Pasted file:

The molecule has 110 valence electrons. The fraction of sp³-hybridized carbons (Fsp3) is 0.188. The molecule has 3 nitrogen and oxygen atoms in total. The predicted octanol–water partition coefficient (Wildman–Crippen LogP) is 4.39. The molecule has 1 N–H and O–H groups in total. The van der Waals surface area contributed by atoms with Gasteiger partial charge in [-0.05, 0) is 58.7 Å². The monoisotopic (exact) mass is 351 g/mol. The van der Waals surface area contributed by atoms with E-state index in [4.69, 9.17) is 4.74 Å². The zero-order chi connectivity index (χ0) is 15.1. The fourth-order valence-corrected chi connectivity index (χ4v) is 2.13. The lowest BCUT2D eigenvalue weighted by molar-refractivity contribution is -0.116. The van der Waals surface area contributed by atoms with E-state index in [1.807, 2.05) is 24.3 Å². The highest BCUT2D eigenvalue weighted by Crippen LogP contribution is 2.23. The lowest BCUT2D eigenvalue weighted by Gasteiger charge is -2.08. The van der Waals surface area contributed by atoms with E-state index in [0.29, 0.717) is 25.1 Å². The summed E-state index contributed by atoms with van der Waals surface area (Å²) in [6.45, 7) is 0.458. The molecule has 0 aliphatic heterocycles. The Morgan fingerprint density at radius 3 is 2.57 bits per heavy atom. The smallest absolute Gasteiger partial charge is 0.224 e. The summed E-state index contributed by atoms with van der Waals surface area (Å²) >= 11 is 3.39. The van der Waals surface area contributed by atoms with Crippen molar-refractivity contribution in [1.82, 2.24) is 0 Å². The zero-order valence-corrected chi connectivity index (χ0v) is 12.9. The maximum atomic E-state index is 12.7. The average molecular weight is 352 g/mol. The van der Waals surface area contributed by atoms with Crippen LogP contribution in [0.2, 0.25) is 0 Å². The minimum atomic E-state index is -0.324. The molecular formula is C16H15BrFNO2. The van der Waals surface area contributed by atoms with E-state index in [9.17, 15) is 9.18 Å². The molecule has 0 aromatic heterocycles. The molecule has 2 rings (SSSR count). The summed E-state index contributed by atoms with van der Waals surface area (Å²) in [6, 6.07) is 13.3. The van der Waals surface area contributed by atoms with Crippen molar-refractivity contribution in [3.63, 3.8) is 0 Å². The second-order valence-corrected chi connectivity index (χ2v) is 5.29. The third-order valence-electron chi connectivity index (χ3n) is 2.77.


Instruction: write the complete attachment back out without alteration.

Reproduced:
The molecule has 110 valence electrons. The fraction of sp³-hybridized carbons (Fsp3) is 0.188. The molecule has 3 nitrogen and oxygen atoms in total. The predicted octanol–water partition coefficient (Wildman–Crippen LogP) is 4.39. The molecule has 1 N–H and O–H groups in total. The van der Waals surface area contributed by atoms with Gasteiger partial charge in [-0.05, 0) is 58.7 Å². The monoisotopic (exact) mass is 351 g/mol. The van der Waals surface area contributed by atoms with E-state index in [4.69, 9.17) is 4.74 Å². The zero-order chi connectivity index (χ0) is 15.1. The fourth-order valence-corrected chi connectivity index (χ4v) is 2.13. The lowest BCUT2D eigenvalue weighted by molar-refractivity contribution is -0.116. The van der Waals surface area contributed by atoms with E-state index in [1.807, 2.05) is 24.3 Å². The highest BCUT2D eigenvalue weighted by Crippen LogP contribution is 2.23. The lowest BCUT2D eigenvalue weighted by Gasteiger charge is -2.08. The van der Waals surface area contributed by atoms with E-state index in [0.29, 0.717) is 25.1 Å². The summed E-state index contributed by atoms with van der Waals surface area (Å²) in [6.45, 7) is 0.458. The molecule has 0 aliphatic heterocycles. The Morgan fingerprint density at radius 3 is 2.57 bits per heavy atom. The smallest absolute Gasteiger partial charge is 0.224 e. The summed E-state index contributed by atoms with van der Waals surface area (Å²) >= 11 is 3.39. The van der Waals surface area contributed by atoms with Crippen molar-refractivity contribution in [1.82, 2.24) is 0 Å². The zero-order valence-corrected chi connectivity index (χ0v) is 12.9. The maximum atomic E-state index is 12.7. The average molecular weight is 352 g/mol. The van der Waals surface area contributed by atoms with Crippen LogP contribution in [0.2, 0.25) is 0 Å². The minimum atomic E-state index is -0.324. The molecular formula is C16H15BrFNO2. The van der Waals surface area contributed by atoms with E-state index in [9.17, 15) is 9.18 Å². The molecule has 0 aromatic heterocycles. The molecule has 2 rings (SSSR count). The summed E-state index contributed by atoms with van der Waals surface area (Å²) in [6, 6.07) is 13.3. The van der Waals surface area contributed by atoms with Crippen molar-refractivity contribution in [3.63, 3.8) is 0 Å². The second-order valence-corrected chi connectivity index (χ2v) is 5.29. The third-order valence-electron chi connectivity index (χ3n) is 2.77.